Phillip Marshall: Basketball landscape has changed

Feb. 25, 2014

Of Auburn’s top 20 all-time leading basketball scorers, 18 came from the program’s traditional recruiting footprint of Alabama, Georgia and Florida. Of the 18 Auburn players who went on to play in NBA games, 14 came from those three states.

In 1999, when Auburn won its only Southeastern Conference championship since 1960, All-Americans Chris Porter and Doc Robinson were Alabamians. So was defensive dynamo Bryant Smith. Sharp-shooting guard Scott Pohlman was from Georgia.

Floridian Marquis Daniels led Auburn’s 2003 team to the Sweet 16, where it lost by a single point to eventual national champion Syracuse.

When Sonny Smith took Auburn to five consecutive NCAA Tournaments, Charles Barkley and Chuck Person were Alabamians. Chris Morris was from Georgia. All three became first-round NBA draft choices. Wesley Person, Chuck’s younger brother, played 11 years in the NBA.

In 1986, when Smith took Auburn to its first and only Elite 8, the entire starting five was from Alabama, Georgia and Florida. It included Person and Morris at forwards, Alabamian Jeff Moore at center, Georgian Gerald White at point guard and Floridian Frank Ford at shooting guard.

Even this season, Auburn’s very productive backcourt is led by two Georgians in Chris Denson and Shamsid-Deen and an Alabamian in KT Harrell.

You get the point. When Auburn basketball has been at its best, the leaders have been from the same recruiting area that fuels Auburn football. But it's harder now to make that work.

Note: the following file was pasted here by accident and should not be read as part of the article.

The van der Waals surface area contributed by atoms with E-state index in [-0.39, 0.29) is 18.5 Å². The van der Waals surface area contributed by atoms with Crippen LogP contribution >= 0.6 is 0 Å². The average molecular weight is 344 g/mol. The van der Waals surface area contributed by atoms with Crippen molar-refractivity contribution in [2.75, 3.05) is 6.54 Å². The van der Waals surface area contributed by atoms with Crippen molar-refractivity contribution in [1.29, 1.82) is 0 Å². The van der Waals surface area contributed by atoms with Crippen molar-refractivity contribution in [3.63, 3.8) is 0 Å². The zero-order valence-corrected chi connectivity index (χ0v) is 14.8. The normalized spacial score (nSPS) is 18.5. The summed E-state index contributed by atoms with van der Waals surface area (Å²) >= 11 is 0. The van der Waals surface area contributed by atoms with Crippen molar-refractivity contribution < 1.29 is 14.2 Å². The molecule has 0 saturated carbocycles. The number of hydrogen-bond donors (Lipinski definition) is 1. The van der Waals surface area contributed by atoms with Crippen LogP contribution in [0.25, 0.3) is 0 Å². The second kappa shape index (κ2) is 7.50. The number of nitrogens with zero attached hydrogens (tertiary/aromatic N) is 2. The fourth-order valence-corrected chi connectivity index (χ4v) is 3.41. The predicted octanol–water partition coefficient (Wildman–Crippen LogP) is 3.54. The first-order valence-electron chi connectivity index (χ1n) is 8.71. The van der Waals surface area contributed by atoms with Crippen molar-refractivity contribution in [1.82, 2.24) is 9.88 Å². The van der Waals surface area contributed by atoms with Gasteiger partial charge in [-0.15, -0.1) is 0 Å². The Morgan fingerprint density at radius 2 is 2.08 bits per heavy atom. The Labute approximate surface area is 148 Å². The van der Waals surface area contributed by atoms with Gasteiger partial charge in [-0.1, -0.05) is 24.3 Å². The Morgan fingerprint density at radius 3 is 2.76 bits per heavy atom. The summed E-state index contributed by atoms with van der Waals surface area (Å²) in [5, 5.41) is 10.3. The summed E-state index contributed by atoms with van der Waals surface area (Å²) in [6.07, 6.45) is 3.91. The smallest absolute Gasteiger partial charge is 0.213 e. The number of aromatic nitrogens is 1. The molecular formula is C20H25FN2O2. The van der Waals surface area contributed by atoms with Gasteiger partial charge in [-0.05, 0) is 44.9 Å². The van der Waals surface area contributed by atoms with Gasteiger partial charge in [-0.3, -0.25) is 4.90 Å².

Times have changed. And they haven’t changed just for Auburn. Alabama faces similar issues because the landscape of high school basketball has changed and because the SEC is not the national force it once was.



Not so long ago, basketball recruiting was a lot like football recruiting. It was about building relationships with high school coaches and then their players. Now, AAU and summer league coaches have much more influence and different agendas than do high school coaches.

C.M. Newton, who was head coach at Alabama, Vanderbilt and Kentucky, talked about it in a speech to the Birmingham Tipoff Club on Monday. He was defending Alabama coach Anthony Grant, but his words apply to Auburn, too.

"I think the fact you take the high school coach out of the recruiting process has affected high school basketball dramatically throughout the state and the South,” Newton told “I think the fact football is so prioritized in the South, not just here, eliminates a lot of basketball talk."

This season, Auburn is 12-13 overall and 4-10 in the SEC. Alabama is 11-16 and 5-9. It’s easy to see that there is a problem. It’s not so easy to identify an answer.

Neither Auburn nor Alabama basketball, regardless of who is coaching, has the recruiting reach to do what their football programs can do and attract the best players from other parts of the country. Conversely, prestigious basketball schools frequently steal the best players from the state of Alabama.

Sometimes, it’s a matter of luck. Would Chris Porter have played for Auburn if he’d been from, say, Louisiana? Probably not, but he was from Abbeville, Ala. What if Barkley had not grown up in Leeds? What if the Person brothers had not grown up in Brantley? The same could be said about player after player at Auburn and Alabama.

In the 1980s, SEC basketball was at an all-time high. So was the talent coming out of Alabama high schools. Neither is the same today.

What Auburn and Alabama coaches are left with is do the best they can in traditional areas and to reach out to other areas in an effort to find prospects who can develop into big-time college players. The McDonald’s All-Americans, for the most part, go elsewhere.

Does that mean Auburn can’t win consistently? Does it mean Alabama can’t win consistnetly? It doesn’t mean that, but it means it’s harder than they would like it to be and harder than it used to be.


Phillip Marshall is a Senior Writer for Follow Marshall on Twitter: